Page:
cliff processes

cliffs and structure

cliff-top storm deposits




Cliffs near Holborn Head


















Cliffs of western Stroma. Image by Bill Fernie




Definition: steep to vertical or overhanging rock slope at the coast, free of soil and regolith

Around 20% of the Caithness coastline has cliffs more than 15 m high. Marine action plays a dual role in cliff formation. The obvious role is in cliff erosion, undercutting the slope base and thereby forming debris both directly and indirectly due to mass failure of the over-lying rock. The hidden process is the removal of debris by a variety of marine processes including long shore drift.

Cliff formation and erosion traditionally been related to the formation of a notch at the base of the cliff. The development of the cliff notch through time is important as it controls both the rate of cliff recession and the form of the shore platform left behind. Water-line notches and caves occur at numerous localities on Caithness but also at higher levels on the cliff, reflecting the considerable reach of wave action above sea level on these high energy coasts. Long stretches of rock coast also lack notches, indicating that cliff retreat and shore platform development is not controlled primarily by notch excavation and cliff collapse. The cliff face is commonly stepped, with numerous overhangs, reflecting undermining and removal of joint-bounded blocks by wave water rushing up the cliff face during storms.

Experiments have shown that breaking waves are much more effective than broken waves at notch cutting. When cliffs plunge into deep water, waves are reflected and little other erosion appears to take place - leaving open the question of how the cliff formed. When waves break some distance offshore, owing to a low beach or shore platform angle, erosion also occurs slowly. Cliffs whose base has a relatively narrow steep beach are more likely to experience the maximum erosive forces of breaking waves on the lower cliff. The narrow shore platforms that fringe the cliffs of Caithness may thus promote rapid erosion.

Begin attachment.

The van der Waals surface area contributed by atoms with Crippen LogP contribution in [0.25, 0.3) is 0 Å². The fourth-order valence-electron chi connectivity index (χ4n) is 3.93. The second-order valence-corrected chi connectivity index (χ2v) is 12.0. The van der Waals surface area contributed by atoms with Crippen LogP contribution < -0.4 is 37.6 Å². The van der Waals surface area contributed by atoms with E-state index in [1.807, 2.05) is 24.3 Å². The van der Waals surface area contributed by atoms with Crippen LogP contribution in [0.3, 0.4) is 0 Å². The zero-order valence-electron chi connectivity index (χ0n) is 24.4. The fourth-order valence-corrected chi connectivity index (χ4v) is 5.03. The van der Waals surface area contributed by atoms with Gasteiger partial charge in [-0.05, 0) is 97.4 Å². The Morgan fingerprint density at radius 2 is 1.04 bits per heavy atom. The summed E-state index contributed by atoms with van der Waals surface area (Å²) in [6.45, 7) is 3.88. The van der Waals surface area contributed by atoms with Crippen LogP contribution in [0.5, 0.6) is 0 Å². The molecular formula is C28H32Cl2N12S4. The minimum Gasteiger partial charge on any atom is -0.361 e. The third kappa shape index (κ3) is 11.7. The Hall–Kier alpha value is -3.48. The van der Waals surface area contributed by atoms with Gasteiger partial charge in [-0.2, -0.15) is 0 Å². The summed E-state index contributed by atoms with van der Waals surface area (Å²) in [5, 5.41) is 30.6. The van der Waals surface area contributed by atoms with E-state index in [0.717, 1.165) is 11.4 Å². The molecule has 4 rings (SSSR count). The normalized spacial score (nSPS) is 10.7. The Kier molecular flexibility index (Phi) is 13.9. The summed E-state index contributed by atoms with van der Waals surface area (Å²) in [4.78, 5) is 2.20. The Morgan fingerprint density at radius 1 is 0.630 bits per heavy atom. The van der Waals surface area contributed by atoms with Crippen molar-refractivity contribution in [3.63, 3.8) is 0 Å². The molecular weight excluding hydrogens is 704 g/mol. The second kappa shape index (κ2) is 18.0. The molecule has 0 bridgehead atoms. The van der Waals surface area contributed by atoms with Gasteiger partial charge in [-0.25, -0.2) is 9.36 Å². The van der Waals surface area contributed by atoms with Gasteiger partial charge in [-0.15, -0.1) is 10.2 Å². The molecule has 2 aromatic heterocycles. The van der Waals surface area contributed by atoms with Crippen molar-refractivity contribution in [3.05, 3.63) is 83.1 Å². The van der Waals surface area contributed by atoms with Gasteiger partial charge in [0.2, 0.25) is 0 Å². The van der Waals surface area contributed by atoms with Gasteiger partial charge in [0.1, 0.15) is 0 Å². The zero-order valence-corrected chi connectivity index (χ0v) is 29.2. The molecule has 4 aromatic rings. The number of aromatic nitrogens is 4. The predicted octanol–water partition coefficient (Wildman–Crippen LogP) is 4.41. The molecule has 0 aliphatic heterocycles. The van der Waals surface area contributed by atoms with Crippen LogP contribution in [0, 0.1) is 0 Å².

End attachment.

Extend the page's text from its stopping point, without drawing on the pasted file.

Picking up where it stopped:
The continued erosion of the coastal slope and the subsequent removal of the debris by near shore currents cause the shoreline to retreat to form a sub-horizontal wave cut or shore platform. In Caithness, the shore platforms show a relatively steep slope ending in deep water. This is probably related to the general rising sea level over the past six millennia.

Superimposed on this process of cliff erosion is the subsidiary process creating cliff morphologies. This gives, along the exposed coasts of Caithness, an endless succession of headlands, bays and geos, with caves, gloups or blowholes, arches and sea stacks in every stage of development and destruction. The process starts with wave-induced erosion of the rocks along fracture lines at the base of the cliff and initiates a small opening following the weakness.  Cave enlargement proceeds by hydraulic action of the waves enhanced by the pneumatic action of trapped air. When long caves are formed, collapse of the roof at the inward end forms a gloup, while total collapse of the roof forms a geo.  Intersection of geos can leave isolated sea stacks and arches.